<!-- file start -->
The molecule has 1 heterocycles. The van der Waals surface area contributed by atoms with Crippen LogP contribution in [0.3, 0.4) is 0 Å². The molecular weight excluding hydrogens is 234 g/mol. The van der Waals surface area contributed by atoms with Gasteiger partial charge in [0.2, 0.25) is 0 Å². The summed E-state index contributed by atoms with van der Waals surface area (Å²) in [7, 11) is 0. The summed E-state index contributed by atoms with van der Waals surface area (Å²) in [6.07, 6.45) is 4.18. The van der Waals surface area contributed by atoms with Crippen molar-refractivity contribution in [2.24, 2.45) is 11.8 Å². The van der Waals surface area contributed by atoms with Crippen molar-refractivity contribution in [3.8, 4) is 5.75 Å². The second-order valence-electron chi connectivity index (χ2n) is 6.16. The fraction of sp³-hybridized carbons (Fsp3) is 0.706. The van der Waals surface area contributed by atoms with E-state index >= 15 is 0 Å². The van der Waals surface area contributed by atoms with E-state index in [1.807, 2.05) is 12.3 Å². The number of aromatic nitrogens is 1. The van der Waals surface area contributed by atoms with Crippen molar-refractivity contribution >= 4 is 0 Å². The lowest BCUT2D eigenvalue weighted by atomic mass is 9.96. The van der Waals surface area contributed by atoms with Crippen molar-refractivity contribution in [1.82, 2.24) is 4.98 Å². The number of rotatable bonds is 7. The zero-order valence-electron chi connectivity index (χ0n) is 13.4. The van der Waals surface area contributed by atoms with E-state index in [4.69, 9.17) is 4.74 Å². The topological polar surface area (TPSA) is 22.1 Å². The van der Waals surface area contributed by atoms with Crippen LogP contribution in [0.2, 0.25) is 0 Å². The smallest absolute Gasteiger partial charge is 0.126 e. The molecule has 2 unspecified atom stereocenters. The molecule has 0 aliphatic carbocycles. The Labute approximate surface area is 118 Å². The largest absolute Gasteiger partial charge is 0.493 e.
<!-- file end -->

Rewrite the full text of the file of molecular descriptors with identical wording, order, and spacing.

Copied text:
The molecule has 1 heterocycles. The van der Waals surface area contributed by atoms with Crippen LogP contribution in [0.3, 0.4) is 0 Å². The molecular weight excluding hydrogens is 234 g/mol. The van der Waals surface area contributed by atoms with Gasteiger partial charge in [0.2, 0.25) is 0 Å². The summed E-state index contributed by atoms with van der Waals surface area (Å²) in [7, 11) is 0. The summed E-state index contributed by atoms with van der Waals surface area (Å²) in [6.07, 6.45) is 4.18. The van der Waals surface area contributed by atoms with Crippen molar-refractivity contribution in [2.24, 2.45) is 11.8 Å². The van der Waals surface area contributed by atoms with Crippen molar-refractivity contribution in [3.8, 4) is 5.75 Å². The second-order valence-electron chi connectivity index (χ2n) is 6.16. The fraction of sp³-hybridized carbons (Fsp3) is 0.706. The van der Waals surface area contributed by atoms with E-state index >= 15 is 0 Å². The van der Waals surface area contributed by atoms with E-state index in [1.807, 2.05) is 12.3 Å². The number of aromatic nitrogens is 1. The van der Waals surface area contributed by atoms with Crippen molar-refractivity contribution >= 4 is 0 Å². The lowest BCUT2D eigenvalue weighted by atomic mass is 9.96. The van der Waals surface area contributed by atoms with Crippen molar-refractivity contribution in [1.82, 2.24) is 4.98 Å². The number of rotatable bonds is 7. The zero-order valence-electron chi connectivity index (χ0n) is 13.4. The van der Waals surface area contributed by atoms with E-state index in [4.69, 9.17) is 4.74 Å². The topological polar surface area (TPSA) is 22.1 Å². The van der Waals surface area contributed by atoms with Crippen LogP contribution in [0.2, 0.25) is 0 Å². The smallest absolute Gasteiger partial charge is 0.126 e. The molecule has 2 unspecified atom stereocenters. The molecule has 0 aliphatic carbocycles. The Labute approximate surface area is 118 Å². The largest absolute Gasteiger partial charge is 0.493 e.